For GFRC mixing instructions, please check out my previous instructables -- there are detailed instructions there.

Here is the general step by step for mixing and filling the form.

1. mix a thin face coat (no glass fibers), and pour it through hole in wood. use your hand to reach through and work it into corners of the form and spread it around evenly.

2. let this face coat set up for 30 min

3. mix up your back coat of GFRC with AR glass fibers, and fill the rest of bottom part of the form (that forms top of the post) and the hole in your slab by hand. Make it an SCC mix with plasticizer (very flowable)

4. now you attach the top of the tube form (which makes the bottom of the post) using hot glue. remember to line the tube up with the markers on the bottom of the slab. This needs to be done pretty quickly.

5. fill up about 2" more of the tube, put in one of your foam inserts, fill around sides of foam insert, then repeat with additional foam inserts until about 3 or 4" from the top of the form (or bottom of the post).

6. now fill the rest of the tube with solid backer coat.

7. trowel the top (aka bottom of tube) to be as smooth as possible. It will be sitting on your floor and could scratch if you don't smooth it out.

Step 5: Demolding

Picture of Demolding

After you let the mold sit for at least 24 hours (I'd recommend 48 in this case, since its thick), its time for the fun part, demolding. The demolding is pretty simple. Just tear the cardboard forming tube away and remove the hot glue and any excess silicon from the wood. You might have to use a razor to remove some of the hot glue, but be careful not to scratch the wood up too much. If you do, not a big deal, just sand the scratches down again before moving on.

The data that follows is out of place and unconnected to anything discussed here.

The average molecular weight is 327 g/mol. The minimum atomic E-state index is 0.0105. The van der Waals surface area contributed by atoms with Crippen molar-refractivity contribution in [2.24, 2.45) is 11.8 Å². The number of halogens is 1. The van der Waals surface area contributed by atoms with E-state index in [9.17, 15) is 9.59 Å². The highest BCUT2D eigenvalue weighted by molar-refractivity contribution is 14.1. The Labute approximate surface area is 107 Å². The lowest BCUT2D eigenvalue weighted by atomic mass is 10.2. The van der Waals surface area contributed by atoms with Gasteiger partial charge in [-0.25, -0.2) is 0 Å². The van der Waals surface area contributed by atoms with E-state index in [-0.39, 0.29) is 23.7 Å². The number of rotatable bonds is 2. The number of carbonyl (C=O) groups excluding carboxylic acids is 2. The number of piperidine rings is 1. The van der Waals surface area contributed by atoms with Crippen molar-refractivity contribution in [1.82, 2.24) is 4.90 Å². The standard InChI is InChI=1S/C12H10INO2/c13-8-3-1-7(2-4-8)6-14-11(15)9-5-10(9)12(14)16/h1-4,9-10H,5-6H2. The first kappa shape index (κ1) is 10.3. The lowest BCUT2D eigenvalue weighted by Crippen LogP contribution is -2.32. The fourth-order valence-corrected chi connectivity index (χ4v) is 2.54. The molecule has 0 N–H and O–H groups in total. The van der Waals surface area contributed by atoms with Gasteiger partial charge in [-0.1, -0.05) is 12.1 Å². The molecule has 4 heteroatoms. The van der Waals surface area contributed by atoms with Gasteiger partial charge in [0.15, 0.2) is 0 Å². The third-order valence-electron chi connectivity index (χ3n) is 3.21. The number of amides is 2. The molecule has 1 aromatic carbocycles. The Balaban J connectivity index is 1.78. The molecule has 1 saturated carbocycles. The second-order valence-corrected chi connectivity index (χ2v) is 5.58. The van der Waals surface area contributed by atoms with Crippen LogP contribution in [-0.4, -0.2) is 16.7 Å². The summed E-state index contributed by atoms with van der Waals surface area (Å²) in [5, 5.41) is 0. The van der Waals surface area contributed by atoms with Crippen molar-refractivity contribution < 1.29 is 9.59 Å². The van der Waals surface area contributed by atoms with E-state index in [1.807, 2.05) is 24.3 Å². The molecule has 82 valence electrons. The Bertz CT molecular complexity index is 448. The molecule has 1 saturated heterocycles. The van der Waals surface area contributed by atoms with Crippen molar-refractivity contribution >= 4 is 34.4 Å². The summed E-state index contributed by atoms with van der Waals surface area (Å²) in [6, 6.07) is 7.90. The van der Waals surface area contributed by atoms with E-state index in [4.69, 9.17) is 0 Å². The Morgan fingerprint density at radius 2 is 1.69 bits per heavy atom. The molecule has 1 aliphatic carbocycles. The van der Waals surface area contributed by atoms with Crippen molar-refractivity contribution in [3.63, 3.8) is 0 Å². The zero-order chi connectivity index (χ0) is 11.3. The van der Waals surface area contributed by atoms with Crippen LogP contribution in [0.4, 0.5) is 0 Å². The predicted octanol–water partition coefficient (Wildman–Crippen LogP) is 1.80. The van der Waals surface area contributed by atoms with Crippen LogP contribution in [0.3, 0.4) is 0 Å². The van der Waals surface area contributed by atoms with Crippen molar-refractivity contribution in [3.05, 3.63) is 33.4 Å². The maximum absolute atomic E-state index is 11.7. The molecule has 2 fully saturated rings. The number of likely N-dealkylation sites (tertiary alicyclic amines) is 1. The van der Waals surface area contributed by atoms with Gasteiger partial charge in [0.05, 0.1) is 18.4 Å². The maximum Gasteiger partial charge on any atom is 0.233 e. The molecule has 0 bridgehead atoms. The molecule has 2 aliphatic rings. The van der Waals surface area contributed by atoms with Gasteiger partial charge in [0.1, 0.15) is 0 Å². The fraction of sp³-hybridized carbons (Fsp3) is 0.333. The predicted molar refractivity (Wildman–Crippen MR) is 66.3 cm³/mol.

Step 6: Finishing and Sealing the Concrete

Picture of Finishing and Sealing the Concrete

I used diamond sanding pads to smooth out the edges of the concrete at the bottom of the post, but did no other type of surface work on the concrete. I then vacuumed the concrete and applied sealer..For this I used DuPont's high glass stone sealer. It is very economical if you have a lot of projects. I found a gallon of it for about $45 on amazon. A quart costs about $20. Cheng Concrete Countertop sealer is also very good, and I've used it, but it is a good deal more expensive. I only use it for projects that will see a lot of use (like countertops).

Step 7: Finish the Wood

Picture of Finish the Wood

I taped off the sealed concrete so as to avoid the wood sealer turning the concrete yellow. (This still happened to some extent, but it only dyed the surface sealer on the concrete instead of the concrete itself, so was easy to sand off later.) I then used four coats of Waterlox to seal the wood, sanding with 400 grit sandpaper between coats.


MarcioWilges (author)2017-09-14